This particular topic has been a huge one on my mind ever since I got pregnant. It seems that the moment you are officially "knocked up" people feel they have been granted the right to criticize, judge, and comment about every move you make (not to mention every move you don't). Suddenly it's as if you have asked every stranger on the street"Excuse me but do I look fat to you?" or "Pardon me but would you mind telling me how to parent?"
Now the thing is, I know I've been guilty of it too. Before I got pregnant I knew exactly how my friends should parent. I knew how much weight was acceptable to gain and was positive that any person gaining more than that amount was simply sloppy. Well, let me tell you, a little dose of reality can really put things in perspective. First of all, I realizedquickly that being pregnant was nothing like I had imagined, and although I actually gained less than I thought acceptable I quickly discovered that it has nothing to do with what you eat or how much you exercise. Although those things may slightly affect it, the truth is every body's different. The way you carry, the way it affects your body, are basically beyond your control. Then my daughter was born and I was in for another eye opener. Suddenly all those things I had seen other mom's do and VOWED against didn't seem so out there.
For example, here are a few of the things I thought I'd never do and the time it took to break my vow:
Lick my baby's soother before putting it in her mouth. (broken in six weeks)
Change my baby's diaper in a public place without a change table (probably broken in the first month)
Allow my baby to have sugar before a year (broken at 8 months (and that's not counting natural sugars like fruit)
Let my child watch tv (My daughter has sat an watched friends with me (for about 5 minutes until she gets bored) since she was 4 months old)
These are just a few, there are many more. I realized very quickly that I had been harsh on my friends who had had children before me. Who was I to judge? I really had no idea. Several months ago in my parenting magazine a mom wrote in about how her daughter was autistic and she often got nasty looks for the tantrums her daughter would have in public. People thought she was ignoring her daughter or being too lenient. They even said so to her face. But they didn't know what was really going on. She talked about how much it hurt, and how all she really needed was the support of other mom's. That article really drove the point home. We don't know what's going on in another mom's shoes.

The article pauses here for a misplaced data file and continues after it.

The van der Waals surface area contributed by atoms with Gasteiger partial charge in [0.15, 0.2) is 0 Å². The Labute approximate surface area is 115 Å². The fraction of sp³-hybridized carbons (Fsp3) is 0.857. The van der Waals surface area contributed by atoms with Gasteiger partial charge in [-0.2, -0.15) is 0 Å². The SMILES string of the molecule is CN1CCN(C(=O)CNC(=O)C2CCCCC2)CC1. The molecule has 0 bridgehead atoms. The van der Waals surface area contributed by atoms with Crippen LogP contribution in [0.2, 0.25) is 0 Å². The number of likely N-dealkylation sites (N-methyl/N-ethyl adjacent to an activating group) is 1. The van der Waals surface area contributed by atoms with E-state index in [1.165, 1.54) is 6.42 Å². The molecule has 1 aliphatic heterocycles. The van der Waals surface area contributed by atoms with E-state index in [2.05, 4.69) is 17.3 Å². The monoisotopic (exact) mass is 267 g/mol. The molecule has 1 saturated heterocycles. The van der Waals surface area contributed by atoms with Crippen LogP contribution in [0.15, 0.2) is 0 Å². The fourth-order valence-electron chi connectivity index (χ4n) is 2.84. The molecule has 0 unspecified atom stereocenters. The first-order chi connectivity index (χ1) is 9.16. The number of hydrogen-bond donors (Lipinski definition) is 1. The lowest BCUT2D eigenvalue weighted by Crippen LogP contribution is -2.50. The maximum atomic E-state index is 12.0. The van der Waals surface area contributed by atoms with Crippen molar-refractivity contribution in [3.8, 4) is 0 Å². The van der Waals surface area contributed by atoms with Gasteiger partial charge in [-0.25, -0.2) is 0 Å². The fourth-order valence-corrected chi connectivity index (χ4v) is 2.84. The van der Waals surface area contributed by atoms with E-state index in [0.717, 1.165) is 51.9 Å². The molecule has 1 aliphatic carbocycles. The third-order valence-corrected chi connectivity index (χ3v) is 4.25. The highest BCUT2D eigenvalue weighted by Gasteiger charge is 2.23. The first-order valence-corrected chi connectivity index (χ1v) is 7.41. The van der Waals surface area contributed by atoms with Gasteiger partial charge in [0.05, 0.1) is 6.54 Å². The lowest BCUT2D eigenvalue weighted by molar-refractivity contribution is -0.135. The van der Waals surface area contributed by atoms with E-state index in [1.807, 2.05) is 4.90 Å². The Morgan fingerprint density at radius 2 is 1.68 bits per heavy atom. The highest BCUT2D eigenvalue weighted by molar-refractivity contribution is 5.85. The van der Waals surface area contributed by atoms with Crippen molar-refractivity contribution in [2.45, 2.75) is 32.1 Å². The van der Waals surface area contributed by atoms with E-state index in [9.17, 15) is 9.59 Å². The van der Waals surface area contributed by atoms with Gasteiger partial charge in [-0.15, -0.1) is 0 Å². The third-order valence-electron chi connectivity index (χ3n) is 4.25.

As a mom I know there are days when I'm just at the end of my rope and what I really need is another moms prayers, not her judgment because I let my daughter stay up late because I didn't have the energy to put her to bed at 8. I've been on the judged end and it's miserable. Once when my daughter was only a few weeks old I had to taker her into the city alone. While walking through the mall with her in the snuggly she began to scream to be fed. She was not a patient newborn. She went from zero to screaming like a banshee in 2.2 seconds flat! I was exhausted and overwhelmed and was looking for the nearest nursing room which was on the other end of the mall. All of a sudden this woman came up alongside me and started saying "She's wet, she needs to be changed.You need to change her diaper." I started ignoring her and she literally followed me halfway across the mall harping on me! It was the last thing I needed. Another time a woman literally screamed at me and my husband for having our daughter at a concert which wasn't even loud (she slept through it!) I felt guilty for weeks even though I knew she was fine!
I guess what I'm saying is, let's cut each other some slack. As moms we constantly give ourselves enough guilt, we don't need it heaped on by others. We should be shoulders to lean on, not pointing fingers. We don't know what the other person is going through that day. Has their baby been sick for a week? Are they a single mom? Has their husband been working late a lot? Does their child have a disability? Are they strugglingwith post partum? The truth is we can't tell. But we CAN be sympathetic rather than PAthetic and judge them. We can say a prayer rather than punish them with our scowls. So the next time you see a mom getting mad at her kid in the mall, or licking her baby's soother (;o)) say a prayer and maybe even offer a sympathetic smile.You never know when you might be her.
P.S. I chose this pic today because one umbrella is facing a different direction.